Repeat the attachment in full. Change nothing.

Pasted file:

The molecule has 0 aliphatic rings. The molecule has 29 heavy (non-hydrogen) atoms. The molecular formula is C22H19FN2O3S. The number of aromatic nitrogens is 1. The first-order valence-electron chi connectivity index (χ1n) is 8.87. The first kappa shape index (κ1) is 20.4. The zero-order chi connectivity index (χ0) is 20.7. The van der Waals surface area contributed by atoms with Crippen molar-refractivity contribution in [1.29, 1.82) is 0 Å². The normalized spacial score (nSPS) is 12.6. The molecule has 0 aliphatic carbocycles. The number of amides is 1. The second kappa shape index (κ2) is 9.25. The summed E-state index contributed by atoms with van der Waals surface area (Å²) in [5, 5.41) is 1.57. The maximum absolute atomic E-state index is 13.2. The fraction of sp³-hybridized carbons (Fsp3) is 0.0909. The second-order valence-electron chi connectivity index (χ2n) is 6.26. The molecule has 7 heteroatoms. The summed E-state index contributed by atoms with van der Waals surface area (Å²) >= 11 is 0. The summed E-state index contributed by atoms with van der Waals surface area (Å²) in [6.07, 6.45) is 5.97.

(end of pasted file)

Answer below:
The molecule has 0 aliphatic rings. The molecule has 29 heavy (non-hydrogen) atoms. The molecular formula is C22H19FN2O3S. The number of aromatic nitrogens is 1. The first-order valence-electron chi connectivity index (χ1n) is 8.87. The first kappa shape index (κ1) is 20.4. The zero-order chi connectivity index (χ0) is 20.7. The van der Waals surface area contributed by atoms with Crippen molar-refractivity contribution in [1.29, 1.82) is 0 Å². The normalized spacial score (nSPS) is 12.6. The molecule has 0 aliphatic carbocycles. The number of amides is 1. The second kappa shape index (κ2) is 9.25. The summed E-state index contributed by atoms with van der Waals surface area (Å²) in [5, 5.41) is 1.57. The maximum absolute atomic E-state index is 13.2. The fraction of sp³-hybridized carbons (Fsp3) is 0.0909. The second-order valence-electron chi connectivity index (χ2n) is 6.26. The molecule has 7 heteroatoms. The summed E-state index contributed by atoms with van der Waals surface area (Å²) >= 11 is 0. The summed E-state index contributed by atoms with van der Waals surface area (Å²) in [6.07, 6.45) is 5.97.